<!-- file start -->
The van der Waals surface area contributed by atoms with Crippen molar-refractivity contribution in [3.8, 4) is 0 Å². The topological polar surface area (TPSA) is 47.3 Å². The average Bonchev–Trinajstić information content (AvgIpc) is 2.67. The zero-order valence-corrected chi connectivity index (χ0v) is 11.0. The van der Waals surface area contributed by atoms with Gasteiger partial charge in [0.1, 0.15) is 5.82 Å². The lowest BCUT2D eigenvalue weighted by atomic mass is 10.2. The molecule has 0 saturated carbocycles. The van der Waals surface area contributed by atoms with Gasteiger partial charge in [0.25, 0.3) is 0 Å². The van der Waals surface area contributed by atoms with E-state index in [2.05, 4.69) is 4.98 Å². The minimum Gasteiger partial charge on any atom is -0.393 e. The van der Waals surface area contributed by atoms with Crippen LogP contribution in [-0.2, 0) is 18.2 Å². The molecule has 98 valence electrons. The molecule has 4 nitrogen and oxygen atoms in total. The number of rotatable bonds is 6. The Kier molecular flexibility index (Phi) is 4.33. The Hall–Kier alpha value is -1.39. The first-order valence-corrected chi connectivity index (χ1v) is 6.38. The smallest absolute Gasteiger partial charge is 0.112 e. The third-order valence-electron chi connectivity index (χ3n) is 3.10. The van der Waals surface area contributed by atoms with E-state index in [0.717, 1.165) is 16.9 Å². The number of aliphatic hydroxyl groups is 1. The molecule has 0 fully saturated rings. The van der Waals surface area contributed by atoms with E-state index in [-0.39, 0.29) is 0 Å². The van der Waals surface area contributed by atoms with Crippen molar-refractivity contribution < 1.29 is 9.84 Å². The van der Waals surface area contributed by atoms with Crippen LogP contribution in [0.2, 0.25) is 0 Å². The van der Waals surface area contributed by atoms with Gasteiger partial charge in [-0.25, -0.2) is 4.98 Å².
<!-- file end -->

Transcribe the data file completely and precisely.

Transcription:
The van der Waals surface area contributed by atoms with Crippen molar-refractivity contribution in [3.8, 4) is 0 Å². The topological polar surface area (TPSA) is 47.3 Å². The average Bonchev–Trinajstić information content (AvgIpc) is 2.67. The zero-order valence-corrected chi connectivity index (χ0v) is 11.0. The van der Waals surface area contributed by atoms with Gasteiger partial charge in [0.1, 0.15) is 5.82 Å². The lowest BCUT2D eigenvalue weighted by atomic mass is 10.2. The molecule has 0 saturated carbocycles. The van der Waals surface area contributed by atoms with Gasteiger partial charge in [0.25, 0.3) is 0 Å². The van der Waals surface area contributed by atoms with E-state index in [2.05, 4.69) is 4.98 Å². The minimum Gasteiger partial charge on any atom is -0.393 e. The van der Waals surface area contributed by atoms with Crippen LogP contribution in [-0.2, 0) is 18.2 Å². The molecule has 98 valence electrons. The molecule has 4 nitrogen and oxygen atoms in total. The number of rotatable bonds is 6. The Kier molecular flexibility index (Phi) is 4.33. The Hall–Kier alpha value is -1.39. The first-order valence-corrected chi connectivity index (χ1v) is 6.38. The smallest absolute Gasteiger partial charge is 0.112 e. The third-order valence-electron chi connectivity index (χ3n) is 3.10. The van der Waals surface area contributed by atoms with E-state index in [0.717, 1.165) is 16.9 Å². The number of aliphatic hydroxyl groups is 1. The molecule has 0 fully saturated rings. The van der Waals surface area contributed by atoms with E-state index in [-0.39, 0.29) is 0 Å². The van der Waals surface area contributed by atoms with Crippen molar-refractivity contribution < 1.29 is 9.84 Å². The van der Waals surface area contributed by atoms with Crippen LogP contribution in [0.2, 0.25) is 0 Å². The van der Waals surface area contributed by atoms with Gasteiger partial charge in [-0.25, -0.2) is 4.98 Å².